Microsoft Office Tutorials and References
In Depth Information
The AGGREGATE function, which works only in Excel 2010 and later, provides another
way to sum a range that contains one or more error values. Here's an example:
=AGGREGATE(9,2,D4:D10)
The first argument, 9, is the code for SUM. The second argument, 2, is the code for “ignore error values.”
Counting the number of error values in a range
The following array formula is similar to the previous example, but it returns a count of the number of error val-
ues in a range named Data :
{=SUM(IF(ISERROR(Data),1,0))}
This formula creates an array that consists of 1s (if the corresponding cell contains an error) and 0s (if the cor-
responding cell does not contain an error value).
You can simplify the formula a bit by removing the third argument for the IF function. If this argument isn't spe-
cified, the IF function returns FALSE if the condition is not satisfied (that is, the cell does not contain an error
value). In this context, Excel treats FALSE as a 0 value. The array formula shown here performs exactly like the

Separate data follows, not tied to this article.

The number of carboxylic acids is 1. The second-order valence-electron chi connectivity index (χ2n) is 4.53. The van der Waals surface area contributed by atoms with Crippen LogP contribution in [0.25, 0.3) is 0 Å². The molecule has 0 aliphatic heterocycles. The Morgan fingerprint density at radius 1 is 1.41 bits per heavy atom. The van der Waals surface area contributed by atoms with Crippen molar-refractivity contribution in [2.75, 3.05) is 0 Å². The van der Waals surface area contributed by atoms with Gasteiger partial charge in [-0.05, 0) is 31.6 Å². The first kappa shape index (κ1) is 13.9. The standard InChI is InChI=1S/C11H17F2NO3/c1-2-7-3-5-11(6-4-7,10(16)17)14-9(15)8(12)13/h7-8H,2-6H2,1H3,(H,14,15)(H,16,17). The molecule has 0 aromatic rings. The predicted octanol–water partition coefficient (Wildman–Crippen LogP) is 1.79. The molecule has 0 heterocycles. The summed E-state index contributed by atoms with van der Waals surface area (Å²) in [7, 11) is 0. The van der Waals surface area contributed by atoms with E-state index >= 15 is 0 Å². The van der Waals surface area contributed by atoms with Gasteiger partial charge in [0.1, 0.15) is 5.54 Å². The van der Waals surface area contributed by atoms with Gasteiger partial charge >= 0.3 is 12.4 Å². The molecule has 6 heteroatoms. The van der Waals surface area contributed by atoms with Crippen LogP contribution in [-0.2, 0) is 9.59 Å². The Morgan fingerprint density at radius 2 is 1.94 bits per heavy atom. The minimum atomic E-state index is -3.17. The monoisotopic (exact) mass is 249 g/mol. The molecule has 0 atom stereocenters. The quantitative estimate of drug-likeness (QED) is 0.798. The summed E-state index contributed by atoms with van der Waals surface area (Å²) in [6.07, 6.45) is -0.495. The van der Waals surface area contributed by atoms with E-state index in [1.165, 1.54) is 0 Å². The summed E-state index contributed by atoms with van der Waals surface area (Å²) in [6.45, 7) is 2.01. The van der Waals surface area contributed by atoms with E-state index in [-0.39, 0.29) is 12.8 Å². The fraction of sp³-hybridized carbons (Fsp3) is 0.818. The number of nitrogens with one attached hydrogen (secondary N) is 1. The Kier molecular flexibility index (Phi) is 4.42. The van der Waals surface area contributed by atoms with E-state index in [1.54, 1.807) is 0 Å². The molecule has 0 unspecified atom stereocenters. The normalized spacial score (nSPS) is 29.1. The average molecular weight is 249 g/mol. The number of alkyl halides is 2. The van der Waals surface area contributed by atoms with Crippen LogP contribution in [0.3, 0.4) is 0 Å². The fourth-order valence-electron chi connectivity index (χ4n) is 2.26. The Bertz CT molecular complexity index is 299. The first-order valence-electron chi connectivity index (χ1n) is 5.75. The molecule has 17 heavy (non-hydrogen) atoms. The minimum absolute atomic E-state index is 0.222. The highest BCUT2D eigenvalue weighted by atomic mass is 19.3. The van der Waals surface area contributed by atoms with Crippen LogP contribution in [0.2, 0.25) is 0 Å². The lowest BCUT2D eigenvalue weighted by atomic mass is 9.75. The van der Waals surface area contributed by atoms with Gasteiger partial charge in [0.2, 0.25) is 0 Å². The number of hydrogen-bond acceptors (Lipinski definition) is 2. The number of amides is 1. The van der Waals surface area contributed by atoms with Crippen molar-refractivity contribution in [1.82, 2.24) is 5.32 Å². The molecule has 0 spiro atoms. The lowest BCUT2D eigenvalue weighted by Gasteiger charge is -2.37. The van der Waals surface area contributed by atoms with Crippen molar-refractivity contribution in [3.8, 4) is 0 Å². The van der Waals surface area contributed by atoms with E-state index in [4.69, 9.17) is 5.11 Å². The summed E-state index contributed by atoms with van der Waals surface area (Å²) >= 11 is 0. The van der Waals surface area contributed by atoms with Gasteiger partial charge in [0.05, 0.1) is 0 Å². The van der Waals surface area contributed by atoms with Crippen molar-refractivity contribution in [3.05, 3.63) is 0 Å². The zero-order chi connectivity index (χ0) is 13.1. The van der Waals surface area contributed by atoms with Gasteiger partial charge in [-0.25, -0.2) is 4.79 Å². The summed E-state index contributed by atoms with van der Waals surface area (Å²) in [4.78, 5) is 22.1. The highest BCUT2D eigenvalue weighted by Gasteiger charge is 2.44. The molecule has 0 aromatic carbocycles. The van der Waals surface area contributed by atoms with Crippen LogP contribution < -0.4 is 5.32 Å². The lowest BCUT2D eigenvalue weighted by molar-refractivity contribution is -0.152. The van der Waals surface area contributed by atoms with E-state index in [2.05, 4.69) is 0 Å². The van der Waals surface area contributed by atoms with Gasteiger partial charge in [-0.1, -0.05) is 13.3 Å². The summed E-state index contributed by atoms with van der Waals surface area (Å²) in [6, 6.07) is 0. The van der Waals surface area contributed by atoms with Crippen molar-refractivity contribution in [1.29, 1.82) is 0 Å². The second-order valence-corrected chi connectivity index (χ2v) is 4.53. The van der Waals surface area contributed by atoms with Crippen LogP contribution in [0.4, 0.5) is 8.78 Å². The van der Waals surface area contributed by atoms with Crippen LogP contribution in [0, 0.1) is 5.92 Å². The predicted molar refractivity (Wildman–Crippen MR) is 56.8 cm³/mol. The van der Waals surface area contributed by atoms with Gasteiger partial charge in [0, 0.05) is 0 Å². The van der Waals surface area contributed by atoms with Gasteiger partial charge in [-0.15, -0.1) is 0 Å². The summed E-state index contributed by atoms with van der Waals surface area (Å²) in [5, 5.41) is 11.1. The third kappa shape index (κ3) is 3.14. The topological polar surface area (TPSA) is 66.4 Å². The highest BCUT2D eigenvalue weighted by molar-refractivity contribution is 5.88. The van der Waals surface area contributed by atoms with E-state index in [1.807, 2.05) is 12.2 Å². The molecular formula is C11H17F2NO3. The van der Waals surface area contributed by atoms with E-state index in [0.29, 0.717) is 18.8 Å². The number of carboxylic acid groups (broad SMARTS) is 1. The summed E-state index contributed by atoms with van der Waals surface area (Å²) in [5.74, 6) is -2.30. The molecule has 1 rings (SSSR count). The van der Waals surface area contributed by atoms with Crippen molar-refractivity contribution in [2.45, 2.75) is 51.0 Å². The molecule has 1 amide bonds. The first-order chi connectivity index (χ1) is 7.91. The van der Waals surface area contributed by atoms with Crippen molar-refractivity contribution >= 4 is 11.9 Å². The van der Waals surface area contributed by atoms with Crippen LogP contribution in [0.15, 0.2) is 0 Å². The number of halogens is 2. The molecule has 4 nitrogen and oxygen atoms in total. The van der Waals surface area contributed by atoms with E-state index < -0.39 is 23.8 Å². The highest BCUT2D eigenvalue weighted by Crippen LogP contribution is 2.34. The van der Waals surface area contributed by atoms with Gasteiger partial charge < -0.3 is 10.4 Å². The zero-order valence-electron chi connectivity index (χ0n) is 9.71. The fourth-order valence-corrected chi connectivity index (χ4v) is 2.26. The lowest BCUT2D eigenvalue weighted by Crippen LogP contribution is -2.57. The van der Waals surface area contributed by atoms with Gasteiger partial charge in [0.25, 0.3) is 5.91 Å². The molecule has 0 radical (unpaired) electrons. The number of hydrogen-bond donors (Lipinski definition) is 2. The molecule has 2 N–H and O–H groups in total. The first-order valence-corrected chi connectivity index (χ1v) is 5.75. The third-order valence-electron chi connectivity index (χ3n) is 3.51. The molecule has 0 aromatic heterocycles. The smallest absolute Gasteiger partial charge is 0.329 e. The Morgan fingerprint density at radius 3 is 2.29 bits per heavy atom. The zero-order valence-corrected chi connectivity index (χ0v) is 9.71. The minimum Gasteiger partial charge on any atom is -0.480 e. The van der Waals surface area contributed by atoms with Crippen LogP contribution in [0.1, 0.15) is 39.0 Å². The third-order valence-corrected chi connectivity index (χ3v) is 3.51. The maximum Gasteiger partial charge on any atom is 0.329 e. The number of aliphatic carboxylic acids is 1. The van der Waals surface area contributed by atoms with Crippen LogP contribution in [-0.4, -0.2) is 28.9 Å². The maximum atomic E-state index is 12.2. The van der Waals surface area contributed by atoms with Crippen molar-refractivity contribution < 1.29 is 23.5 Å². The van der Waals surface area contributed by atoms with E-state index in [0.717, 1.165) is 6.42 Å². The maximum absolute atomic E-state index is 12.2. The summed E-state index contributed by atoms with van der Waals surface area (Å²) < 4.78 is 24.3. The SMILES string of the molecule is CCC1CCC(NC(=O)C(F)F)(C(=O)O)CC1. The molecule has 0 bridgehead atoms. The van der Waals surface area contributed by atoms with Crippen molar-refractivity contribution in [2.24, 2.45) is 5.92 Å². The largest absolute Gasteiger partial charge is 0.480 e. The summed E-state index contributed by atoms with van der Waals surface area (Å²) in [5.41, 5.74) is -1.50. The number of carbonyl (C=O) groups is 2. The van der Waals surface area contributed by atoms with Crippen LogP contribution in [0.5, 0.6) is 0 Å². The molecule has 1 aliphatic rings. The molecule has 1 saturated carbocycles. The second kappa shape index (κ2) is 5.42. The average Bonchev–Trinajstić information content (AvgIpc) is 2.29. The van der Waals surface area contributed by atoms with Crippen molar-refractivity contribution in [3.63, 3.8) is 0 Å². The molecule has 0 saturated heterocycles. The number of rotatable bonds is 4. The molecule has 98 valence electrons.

previous formula, but it doesn't use the third argument for the IF function:
{=SUM(IF(ISERROR(Data),1))}
Actually, you can simplify the formula even more:
{=SUM(ISERROR(Data)*1)}
This version of the formula relies on the fact that:
TRUE * 1 = 1
and
FALSE * 1 = 0
Summing the n largest values in a range
The following array formula returns the sum of the ten largest values in a range named Data :
{=SUM(LARGE(Data,ROW(INDIRECT(“1:10”))))}
The LARGE function is evaluated ten times, each time with a different second argument (1, 2, 3, and so on up
to 10). The results of these calculations are stored in a new array, and that array is used as the argument for the
SUM function.
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